Q: Israel is kind of a touchy subject. How did you handle the Israeli-Palestinian conflict in the novel?

A: CAREFULLY! I wanted to show the extreme distrust on both sides, because that IS a huge part of life in Israel, but I also didn’t want to make the novel a huge political statement. And while, as a Jew, I’m obviously pro-Israel, I really wanted to show that the extremists on BOTH sides are wrong. Eyal points out in the novel that his mother believes that “The only good Arab is a dead Arab.” I’ve actually heard Israelis say that! And while I’m in no way ever going to condone any of the acts of terrorism perpetrated by Palestinian extremist groups, I also cannot condone the idea that every Palestinian is evil and needs to be destroyed. Danielle’s cab driver in the beginning of the novel goes off on an anti-Arab rant to illustrate the attitude that you can find running rampant in Israel, but I think I make it pretty clear in the novel that it’s the extremists who are in the wrong, not the entirety of any group of people.

My mom and me, outside the Old City of Jerusalem, December 2007

Q: Are readers going to be able to relate to this book if they’re not Jewish?

A: I definitely think so!  It’s less of a book about being Jewish than a book about a character figuring out how she fits into her own family and her culture and I think a lot of people have felt a disconnect from who everyone else wanted them to be at some point in their lives.

I also had my characters spend a lot of time at sites that were holy to other religions as well as non-religious historical sites. Because it doesn’t matter what you believe in, Israel is one of the places where the world has changed for everyone quite a few times. And that’s what one of the most crucial scenes in the book is about—that we’re all connected and we’re all part of something bigger. Even if we can’t see what it is from where we’re currently standing.

Q: Beshert seems to be a big concept in the book. What is your definition it?

A: There are a couple of definitions actually. The literal translation is “fate,” “destiny,” or “meant to be.” But a lot of people use it as a noun describing a soulmate. I kind of use both versions in Roman Glass. And it’s a concept that I find extremely comforting. If you can believe that life is going to work out the way that it’s meant to, then it means that even when it feels like you screwed up big time, you’re just taking another step on the path you’re meant to take.

But I don’t think it’s ALL beshert in life. Which is why I started with the quote “Somehow we choose our own destiny” (and thank you Jesse Malin for letting me use that—That line was the first thing that I wrote in that notebook in Ben Gurion airport when I came up with the idea for the book, so it’s kind of cool that I later met him and actually got permission to use it). I think that at least some of the choices you make DO matter. I’m not sure that we’re all part of some master plan, and there are a lot of days when I’m pretty sure we’re not. But as Eyal explains to Danielle in the novel, that’s the definition of faith: being able to believe something without definite proof of it. And I have faith that things ARE going to work out in the end, which is my definition of the word beshert.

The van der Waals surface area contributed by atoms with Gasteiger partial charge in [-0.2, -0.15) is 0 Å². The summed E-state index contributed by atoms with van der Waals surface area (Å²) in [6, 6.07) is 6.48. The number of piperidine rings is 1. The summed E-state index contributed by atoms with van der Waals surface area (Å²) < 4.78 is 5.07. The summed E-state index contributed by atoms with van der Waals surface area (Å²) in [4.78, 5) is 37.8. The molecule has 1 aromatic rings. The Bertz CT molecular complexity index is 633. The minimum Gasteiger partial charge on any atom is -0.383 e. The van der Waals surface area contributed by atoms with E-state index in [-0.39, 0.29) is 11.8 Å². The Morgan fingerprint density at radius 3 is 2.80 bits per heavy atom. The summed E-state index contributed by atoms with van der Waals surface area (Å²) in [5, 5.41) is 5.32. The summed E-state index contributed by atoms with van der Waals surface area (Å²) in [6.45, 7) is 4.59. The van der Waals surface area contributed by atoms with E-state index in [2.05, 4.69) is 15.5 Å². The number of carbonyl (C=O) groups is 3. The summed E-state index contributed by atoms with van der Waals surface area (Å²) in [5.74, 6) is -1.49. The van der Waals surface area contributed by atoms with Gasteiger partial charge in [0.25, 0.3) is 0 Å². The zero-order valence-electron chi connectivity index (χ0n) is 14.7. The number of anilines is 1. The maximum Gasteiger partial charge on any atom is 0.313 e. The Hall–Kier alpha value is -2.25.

On top of Masada, with the Dead Sea in the background

Q: What’s on the agenda for the next book?

A: Geez, I just put this one out! Give it a rest already!

I’m mapping out ideas for the next one now. I’ve spent the last couple of years kind of mulling over the idea of the Arthurian love triangle. Guinevere usually gets blamed (TH White is kind of the exception, but she still came across as a whiney shrew in The Once and Future King), and I’ve been toying with the idea of three characters who ALL genuinely love each other (no, not like THAT—not that there’s anything wrong with that). It’s not going to be an actual King Arthur story, but I’m working on that relationship angle.

But my mother keeps telling me to write a funny book, so I don’t know. I’ll bring a notebook to the pool with me once school ends and see what inspiration strikes me. Either way, when I’m NOT laying by the pool this summer, I plan to be working.

Q: Do you have a contract yet?

A: NO! PLEASE tell your friends if you like Roman Glass. I need all the new readers I can get!

If you have any other questions you’d like answered, post them in the comments section and I’ll be happy to answer them. Just no spoilers for the book please!

Peace, love, and rock and roll,

-Sara